Congressional hush fund gives IRS a new card to play

In the Nov. 5 edition of these American Thinker pages, critiquing the damage Robert Mueller has wrought on the FBI, James Lewis opined in passing that the Internal Revenue Service has lost its public credibility, perhaps irretrievably.  Taxation, of course, is always an unpopular but necessary evil, but the IRS, like all other tax-gatherer bureaucracies that are, were, and ever will be, should play the hand it is dealt with impartiality and fairness.  But the IRS has been shooting itself in the foot with ever increasing frequency and intensity in recent years on account of its politicization.

The recent revelations of a secret taxpayer-bankrolled slush fund to facilitate settlement of sexual harassment claims made against current (and former) members of Congress has dealt a good card into the IRS's hand.

If a list of the congressional beneficiaries of the hush fund were to fall into the IRS's hands, then statute and case law would posture the IRS quite well to monetize the list to the benefit of the public fisc.

In 1929, in the Old Colony Trust Company case, Mr. Chief Justice Taft wrote:

[W]e think the question presented is whether a taxpayer, having induced a third person to pay his income tax or having acquiesced in such payment as made in discharge of an obligation to him, may avoid the making of a return thereof and the payment of a corresponding tax. We think he may not do so. … The discharge by a third person of an obligation to him is equivalent to receipt by the person taxed.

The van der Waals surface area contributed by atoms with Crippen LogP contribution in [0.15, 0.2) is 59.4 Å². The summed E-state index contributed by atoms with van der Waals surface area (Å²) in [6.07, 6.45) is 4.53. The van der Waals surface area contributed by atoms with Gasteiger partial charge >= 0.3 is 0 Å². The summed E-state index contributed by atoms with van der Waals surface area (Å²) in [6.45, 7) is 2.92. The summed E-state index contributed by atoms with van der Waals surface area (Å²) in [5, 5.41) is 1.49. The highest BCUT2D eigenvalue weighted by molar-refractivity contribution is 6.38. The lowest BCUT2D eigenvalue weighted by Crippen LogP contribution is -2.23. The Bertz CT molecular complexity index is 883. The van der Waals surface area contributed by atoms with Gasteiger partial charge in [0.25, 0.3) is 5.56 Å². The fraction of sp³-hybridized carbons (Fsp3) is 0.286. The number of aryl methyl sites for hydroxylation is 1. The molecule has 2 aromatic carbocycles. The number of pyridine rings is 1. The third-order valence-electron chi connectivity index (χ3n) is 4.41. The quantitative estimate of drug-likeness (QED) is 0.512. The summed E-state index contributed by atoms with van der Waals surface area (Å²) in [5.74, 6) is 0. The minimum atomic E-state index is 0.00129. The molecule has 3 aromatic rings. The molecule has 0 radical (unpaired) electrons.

The IRS has a lower bar to jump if it asserts a civil penalty instead of bringing criminal charges against the taxpayer (and also would not need to have some GS-½ physically carry the case file across 10th Street to the Justice Department, a complex bureaucracy in its own right, for criminal prosecution).  Obligees of the tax who possess high degrees of sophistication are held to a higher standard by the IRS and the courts when it comes to imposing the Internal Revenue Code's civil fraud penalty; these include current and former members of Congress

Nowadays, it is quite rare to find the term "non-partisan" used in the same sentence as "Internal Revenue Service," but if (and what a big "if," indeed) the IRS (A) gets its hands on the list; (B) audits the tax returns of all the solons who benefited from the slush fund coverage; (C) ascertains whether the slush fund settlements were properly reflected as income on the tax returns; (D) ascertains that expenditures from the alleged abusers' own personal piggy banks were not taken as improper deductions; and (E) imposes the same standard, in a non-partisan manner across the board, in pursuing its remedies against all relevant congresscritters without regard to political affiliation, then the IRS could posture itself to recover, in addition to tax monies, at least a portion of the public esteem it has of late squandered.

The IRS's political cancer may already be too metastasized for it to have the will and the ability to recover Congress's fumble and run with it.  On the other hand, an IRS bureaucrat with relatively clean hands just might recognize the slush fund as opportunity to advance his career.  I hope for the latter but fear the former.

Perhaps the IRS will never make full recovery in the eyes of the public, but if it handles the hush fund issues in a truly objective, evenhanded, and non-partisan manner, then at worst it certainly cannot incur any further losses to its already battered public respect and self-respect.

Kenneth H. Ryesky is a freelance writer who has taught business law and taxation at Queens College CUNY.  He formerly served as an attorney for the IRS and as a senior adviser with Ernst & Young's Tel Aviv affiliate office's U.S. Tax Desk.